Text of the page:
Funny, but the French popular feeling these days is, "We tried to warn you. We really did. If you were seriously worried about banned weapons, those inspections could have done the trick, and you wouldn't be going it alone right now if they hadn't." What I think infuriates right-wing trolls these days, angers them so much that they flat start making things up about the French helping Ba'athists escape, having deliberately underminded sanctions, having supplied banned weapons equipment to Saddam (a favorite prewar accusation that hasn't held up) is that the French were right, the French know it, and so do the American right-wingnuts.

Posted by: Brian C.B. at January 23, 2004 08:33 PM | PERMALINK

First, the people who were right had no evidence for their rightness. They opposed the war not out of a belief that no WMDs existed, but for some other reason. Their correctness is purely fortuitous. It certainly doesn't make me angry. Which brings up this question:

"Which is broken? Our intelligence agencies, or our political leadership?"

I would say intelligence agencies, but I really don't think anything is "broken". How could anybody have known whether Iraq had WMDs without invading? Is there a way to reform our intelligence so that we could have known? I think some things are basically unfixable, and this is one. Perhaps we just need to be much more cynical about what our intelligence can tell us. But then is the question, how do we know how to act? I think Bush has it right, we look at what possibilities are likely, and assume the worst possibility is true. A different leadership that assumed the best out of dictators like Saddam, would be broken.

Posted by: Reg at January 23, 2004 08:47 PM | PERMALINK

"Although high-profile incidents have fostered the perception that terrorism is becoming more lethal, the numbers say otherwise, and early signs suggest that the decade beginning in 2000 will continue the downward trend. A major reason for the decline is the current reluctance of countries like Iraq, Syria and Libya, which once eagerly backed terrorist groups, to provide safe havens, funding and training."

This is Larry C Johnson, an ex-CIA analyst (who is now attacking Bush for "outing Plame") 6 weeks before 9/11 (NYT op-ed on July 17, 2001)

"Charlie's ravings we can dismiss; Mike K, for the umpteenth time, Saddam did not throw out the inspectors in 1998, they withdrew (not that he probably wouldn't have thrown them out, but is it too much to ask that we deal in the realm of facts)"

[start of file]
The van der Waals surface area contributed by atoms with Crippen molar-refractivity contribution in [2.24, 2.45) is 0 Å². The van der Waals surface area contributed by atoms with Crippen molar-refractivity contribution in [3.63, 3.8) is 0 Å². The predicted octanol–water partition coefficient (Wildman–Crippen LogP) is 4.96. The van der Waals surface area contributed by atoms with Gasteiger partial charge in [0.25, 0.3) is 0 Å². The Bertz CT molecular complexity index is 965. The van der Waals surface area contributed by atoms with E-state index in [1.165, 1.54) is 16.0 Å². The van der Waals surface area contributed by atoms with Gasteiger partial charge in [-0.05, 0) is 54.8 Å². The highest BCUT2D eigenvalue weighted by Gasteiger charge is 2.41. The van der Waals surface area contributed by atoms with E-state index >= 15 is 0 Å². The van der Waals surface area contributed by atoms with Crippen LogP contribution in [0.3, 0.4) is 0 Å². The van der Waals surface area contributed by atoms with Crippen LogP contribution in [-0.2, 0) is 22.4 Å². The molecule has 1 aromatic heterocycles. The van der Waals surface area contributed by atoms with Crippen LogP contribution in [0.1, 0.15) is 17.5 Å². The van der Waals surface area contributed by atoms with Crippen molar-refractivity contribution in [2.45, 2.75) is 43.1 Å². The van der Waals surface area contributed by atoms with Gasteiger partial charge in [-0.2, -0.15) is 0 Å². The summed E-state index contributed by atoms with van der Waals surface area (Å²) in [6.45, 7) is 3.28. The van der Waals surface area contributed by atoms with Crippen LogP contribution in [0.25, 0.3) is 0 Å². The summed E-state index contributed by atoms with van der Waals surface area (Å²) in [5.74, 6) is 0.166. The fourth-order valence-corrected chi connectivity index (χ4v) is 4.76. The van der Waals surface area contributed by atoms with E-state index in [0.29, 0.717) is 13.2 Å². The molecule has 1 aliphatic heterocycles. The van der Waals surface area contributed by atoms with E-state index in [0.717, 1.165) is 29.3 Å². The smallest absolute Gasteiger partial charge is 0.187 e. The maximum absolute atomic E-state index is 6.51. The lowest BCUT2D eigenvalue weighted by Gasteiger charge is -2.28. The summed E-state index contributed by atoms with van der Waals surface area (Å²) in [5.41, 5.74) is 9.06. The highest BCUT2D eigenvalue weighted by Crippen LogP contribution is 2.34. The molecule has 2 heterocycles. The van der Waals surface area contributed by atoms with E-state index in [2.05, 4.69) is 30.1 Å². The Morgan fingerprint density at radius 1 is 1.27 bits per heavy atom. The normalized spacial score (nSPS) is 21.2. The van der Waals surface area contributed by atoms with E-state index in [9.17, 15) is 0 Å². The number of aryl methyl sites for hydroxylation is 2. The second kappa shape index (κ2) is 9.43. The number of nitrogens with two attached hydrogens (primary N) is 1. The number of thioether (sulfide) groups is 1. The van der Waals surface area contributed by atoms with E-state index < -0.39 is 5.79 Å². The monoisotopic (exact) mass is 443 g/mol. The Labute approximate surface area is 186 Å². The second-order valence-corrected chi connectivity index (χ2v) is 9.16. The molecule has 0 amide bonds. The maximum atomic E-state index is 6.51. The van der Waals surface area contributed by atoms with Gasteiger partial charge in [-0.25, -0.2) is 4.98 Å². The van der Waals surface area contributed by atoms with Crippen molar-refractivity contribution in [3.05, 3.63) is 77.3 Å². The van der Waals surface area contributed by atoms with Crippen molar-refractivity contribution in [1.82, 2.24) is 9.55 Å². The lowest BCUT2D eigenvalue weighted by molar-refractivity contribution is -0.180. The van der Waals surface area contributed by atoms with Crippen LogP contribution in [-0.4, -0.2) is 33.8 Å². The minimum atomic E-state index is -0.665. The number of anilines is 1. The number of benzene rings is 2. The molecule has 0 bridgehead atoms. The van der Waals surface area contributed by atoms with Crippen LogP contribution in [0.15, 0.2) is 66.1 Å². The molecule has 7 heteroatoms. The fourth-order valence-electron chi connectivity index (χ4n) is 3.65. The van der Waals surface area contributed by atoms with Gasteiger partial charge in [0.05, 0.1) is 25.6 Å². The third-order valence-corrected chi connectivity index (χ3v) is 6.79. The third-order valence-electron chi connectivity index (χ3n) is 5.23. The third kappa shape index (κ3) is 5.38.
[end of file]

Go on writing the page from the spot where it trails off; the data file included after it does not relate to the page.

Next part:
They withdrew because they were blocked from entering any sites. Did you think I'd forget why ? Is this really your argument ?

", and unless you want to claim that all non-israelis in the middle east are the same and needed to be taught a lesson (which is essentially the friedman argument)"

Not a bad one. Would you list on one page the decent Arab governments ? How about one line ? One word ?

?, the "war" on terror and the war on iraq are two completely different animals;"

Of course, the capture today of two major al-queda leaders in Iraq is irrelevant. You guys ought to go into vaudville.

Democrats; get serious about security or learn to live with the minority. Did you read Jack Straw's speech at Davos ? He's a socialist, for Christ's sake ! It's going to be a long 2004, 2005, 2006, 2007.


Posted by: Mike K at January 23, 2004 08:51 PM | PERMALINK

Reg wrote: "First, the people who were right had no evidence for their rightness. They opposed the war not out of a belief that no WMDs existed, but for some other reason."

Sorry, Reg, but you're dead wrong. It wasn't exactly a secret that the administration's WMD story wasn't kosher. Powell's presentation to the UN was fisked within a matter of hours. We knew that Hussein was not a threat.

Posted by: PaulB at January 23, 2004 08:54 PM | PERMALINK

Mike K. wrote: "Of course, the capture today of two major al-queda leaders in Iraq is irrelevant."

As a matter of fact, it is. Did you have a point to make? Jeez, Mike, I've heard of grasping at straws but this is ridiculous.

Posted by: PaulB at January 23, 2004 08:58 PM | PERMALINK

"Democrats; get serious about security"

I could say exactly the same thing to you. Iraq was a mistake and it's going to cost us in the long term. Get serious about security and stop starting wars that have not one damn thing to do with our security!